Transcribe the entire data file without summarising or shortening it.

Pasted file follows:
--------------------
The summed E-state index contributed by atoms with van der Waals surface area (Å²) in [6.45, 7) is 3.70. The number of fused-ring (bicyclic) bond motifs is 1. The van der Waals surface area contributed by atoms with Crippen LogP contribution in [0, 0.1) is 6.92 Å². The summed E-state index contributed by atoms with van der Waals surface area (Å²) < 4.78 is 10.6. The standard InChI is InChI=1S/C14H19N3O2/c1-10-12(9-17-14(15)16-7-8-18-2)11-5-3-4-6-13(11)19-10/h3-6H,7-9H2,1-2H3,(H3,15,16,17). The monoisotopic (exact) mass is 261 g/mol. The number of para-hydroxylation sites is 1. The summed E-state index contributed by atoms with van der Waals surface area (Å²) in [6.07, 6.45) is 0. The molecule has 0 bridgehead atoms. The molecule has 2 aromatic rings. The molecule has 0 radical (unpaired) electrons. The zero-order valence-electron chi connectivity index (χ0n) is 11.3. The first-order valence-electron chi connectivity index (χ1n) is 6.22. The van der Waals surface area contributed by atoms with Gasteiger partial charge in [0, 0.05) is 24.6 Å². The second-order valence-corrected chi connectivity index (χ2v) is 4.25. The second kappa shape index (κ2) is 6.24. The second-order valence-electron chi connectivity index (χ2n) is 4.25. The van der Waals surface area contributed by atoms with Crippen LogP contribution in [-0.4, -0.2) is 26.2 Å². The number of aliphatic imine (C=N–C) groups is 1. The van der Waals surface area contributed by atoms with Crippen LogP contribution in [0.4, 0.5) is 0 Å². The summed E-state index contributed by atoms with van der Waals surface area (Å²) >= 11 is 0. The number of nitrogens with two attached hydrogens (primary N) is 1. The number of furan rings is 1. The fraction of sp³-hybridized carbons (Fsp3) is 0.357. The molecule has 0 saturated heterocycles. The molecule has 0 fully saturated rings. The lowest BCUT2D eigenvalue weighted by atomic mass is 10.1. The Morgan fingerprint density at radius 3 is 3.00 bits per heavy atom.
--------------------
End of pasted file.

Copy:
The summed E-state index contributed by atoms with van der Waals surface area (Å²) in [6.45, 7) is 3.70. The number of fused-ring (bicyclic) bond motifs is 1. The van der Waals surface area contributed by atoms with Crippen LogP contribution in [0, 0.1) is 6.92 Å². The summed E-state index contributed by atoms with van der Waals surface area (Å²) < 4.78 is 10.6. The standard InChI is InChI=1S/C14H19N3O2/c1-10-12(9-17-14(15)16-7-8-18-2)11-5-3-4-6-13(11)19-10/h3-6H,7-9H2,1-2H3,(H3,15,16,17). The monoisotopic (exact) mass is 261 g/mol. The number of para-hydroxylation sites is 1. The summed E-state index contributed by atoms with van der Waals surface area (Å²) in [6.07, 6.45) is 0. The molecule has 0 bridgehead atoms. The molecule has 2 aromatic rings. The molecule has 0 radical (unpaired) electrons. The zero-order valence-electron chi connectivity index (χ0n) is 11.3. The first-order valence-electron chi connectivity index (χ1n) is 6.22. The van der Waals surface area contributed by atoms with Gasteiger partial charge in [0, 0.05) is 24.6 Å². The second-order valence-corrected chi connectivity index (χ2v) is 4.25. The second kappa shape index (κ2) is 6.24. The second-order valence-electron chi connectivity index (χ2n) is 4.25. The van der Waals surface area contributed by atoms with Crippen LogP contribution in [-0.4, -0.2) is 26.2 Å². The number of aliphatic imine (C=N–C) groups is 1. The van der Waals surface area contributed by atoms with Crippen LogP contribution in [0.4, 0.5) is 0 Å². The summed E-state index contributed by atoms with van der Waals surface area (Å²) >= 11 is 0. The number of nitrogens with two attached hydrogens (primary N) is 1. The number of furan rings is 1. The fraction of sp³-hybridized carbons (Fsp3) is 0.357. The molecule has 0 saturated heterocycles. The molecule has 0 fully saturated rings. The lowest BCUT2D eigenvalue weighted by atomic mass is 10.1. The Morgan fingerprint density at radius 3 is 3.00 bits per heavy atom.